You may need to cut some of the tone ring teeth for a non-ABS
240. It will be obvious if you need to.
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Old 01-31-2016, 06:04 PM   #5
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I would just use the ring gear from the car it's being installed in. Leave pinion alone. Measure backlash, etc and make sure have the specs right.
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Old 01-31-2016, 06:26 PM   #6
wade454ss
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Got it never thought of that before so just remove ring gear off g80 and use my original and slide it in. Makes sense. To Sim point welding the flywheel would mean it's in positive traction all the time. I mostly deal with old Chevy's and I know when there done like that they have difficultly when turning corners as you will get a chirping nose from the wheel to the inside of the corner. Would this be true for a modified g80.

Last edited by wade454ss; 01-31-2016 at 06:27 PM.. Reason: spelling
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Old 01-31-2016, 06:29 PM   #7
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Quote:
Originally Posted by wade454ss View Post
...remove ring gear off g80 and use my original and slide it in(?)
Yes. Might just get lucky with the backlash. Get magnetic base dial indicator. Slap some marking compound on the gears and check that they are meshing properly, then go go go!

Also make sure not too much side-to-side slop. Shouldn't be easy, or hard, to push the diff into the carrier. Light rubber mallet tap.
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Old 01-31-2016, 06:49 PM   #8
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Quote:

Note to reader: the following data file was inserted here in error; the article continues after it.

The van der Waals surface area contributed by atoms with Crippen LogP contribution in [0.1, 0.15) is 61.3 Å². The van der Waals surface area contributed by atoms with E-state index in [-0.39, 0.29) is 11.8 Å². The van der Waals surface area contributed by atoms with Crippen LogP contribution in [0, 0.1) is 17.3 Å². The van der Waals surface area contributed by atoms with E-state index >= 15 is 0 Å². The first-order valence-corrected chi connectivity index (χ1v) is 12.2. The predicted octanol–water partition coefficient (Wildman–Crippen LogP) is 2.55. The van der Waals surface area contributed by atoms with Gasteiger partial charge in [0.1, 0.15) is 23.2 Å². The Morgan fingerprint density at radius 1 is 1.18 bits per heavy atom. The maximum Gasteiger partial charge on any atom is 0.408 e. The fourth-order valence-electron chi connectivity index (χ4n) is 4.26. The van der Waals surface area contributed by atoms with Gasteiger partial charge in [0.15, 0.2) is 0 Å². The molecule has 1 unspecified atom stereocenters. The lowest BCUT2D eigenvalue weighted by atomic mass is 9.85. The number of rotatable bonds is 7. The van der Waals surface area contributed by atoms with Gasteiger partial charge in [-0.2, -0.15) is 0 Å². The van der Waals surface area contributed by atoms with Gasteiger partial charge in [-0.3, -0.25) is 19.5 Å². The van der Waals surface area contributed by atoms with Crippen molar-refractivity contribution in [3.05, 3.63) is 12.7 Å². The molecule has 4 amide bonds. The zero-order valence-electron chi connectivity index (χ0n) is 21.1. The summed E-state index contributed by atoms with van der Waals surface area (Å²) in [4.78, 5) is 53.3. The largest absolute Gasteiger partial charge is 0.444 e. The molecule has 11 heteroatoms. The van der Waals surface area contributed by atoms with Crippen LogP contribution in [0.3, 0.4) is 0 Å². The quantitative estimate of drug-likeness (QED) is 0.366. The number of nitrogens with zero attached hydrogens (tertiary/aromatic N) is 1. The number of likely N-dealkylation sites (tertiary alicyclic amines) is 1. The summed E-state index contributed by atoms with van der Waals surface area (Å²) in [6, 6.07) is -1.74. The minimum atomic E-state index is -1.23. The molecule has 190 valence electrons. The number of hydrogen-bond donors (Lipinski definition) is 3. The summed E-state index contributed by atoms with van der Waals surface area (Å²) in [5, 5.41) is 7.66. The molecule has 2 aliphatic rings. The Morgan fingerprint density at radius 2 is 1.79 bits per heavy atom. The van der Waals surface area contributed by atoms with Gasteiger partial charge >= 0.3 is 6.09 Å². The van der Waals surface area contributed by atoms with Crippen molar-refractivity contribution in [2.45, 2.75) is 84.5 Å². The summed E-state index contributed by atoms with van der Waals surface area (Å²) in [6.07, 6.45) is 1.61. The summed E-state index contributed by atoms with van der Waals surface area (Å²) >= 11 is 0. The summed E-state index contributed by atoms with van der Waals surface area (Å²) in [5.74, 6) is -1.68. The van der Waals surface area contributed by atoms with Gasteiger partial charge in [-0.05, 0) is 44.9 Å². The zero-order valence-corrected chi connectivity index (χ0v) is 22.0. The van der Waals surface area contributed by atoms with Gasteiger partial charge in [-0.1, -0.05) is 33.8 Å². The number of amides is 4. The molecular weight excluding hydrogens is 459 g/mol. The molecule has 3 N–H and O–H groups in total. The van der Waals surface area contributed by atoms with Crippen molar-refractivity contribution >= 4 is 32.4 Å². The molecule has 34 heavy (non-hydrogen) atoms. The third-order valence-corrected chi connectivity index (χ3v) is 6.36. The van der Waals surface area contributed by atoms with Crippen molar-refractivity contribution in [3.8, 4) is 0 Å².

Originally Posted by wade454ss View Post
Got it never thought of that before so just remove ring gear off g80 and use my original and slide it in. Makes sense. To Sim point welding the flywheel would mean it's in positive traction all the time. I mostly deal with old Chevy's and I know when there done like that they have difficultly when turning corners as you will get a chirping nose from the wheel to the inside of the corner. Would this be true for a modified g80.
Yeah, that's right. It's best to use the shims from the carrier
you are taking out (between the carrier bearings and the
carrier). Don't swap the shims side-to-side.

You need to pull the ring gear side bearing anyway, to remove the
oil slinger to access the ring gear bolts. Some people cut off
the slinger, but I like to keep it.

Some people swap the G80 carrier, shims, bearings and all. It can
work. I've always swapped the shims and used new bearings. In
any case, it is a really good idea to check the backlash with a
dial indicator.

As for welding the fly weight,

The G80 locks up when there is a ~100rpm difference wheel to
wheel. There is a second flyweight that swings out at about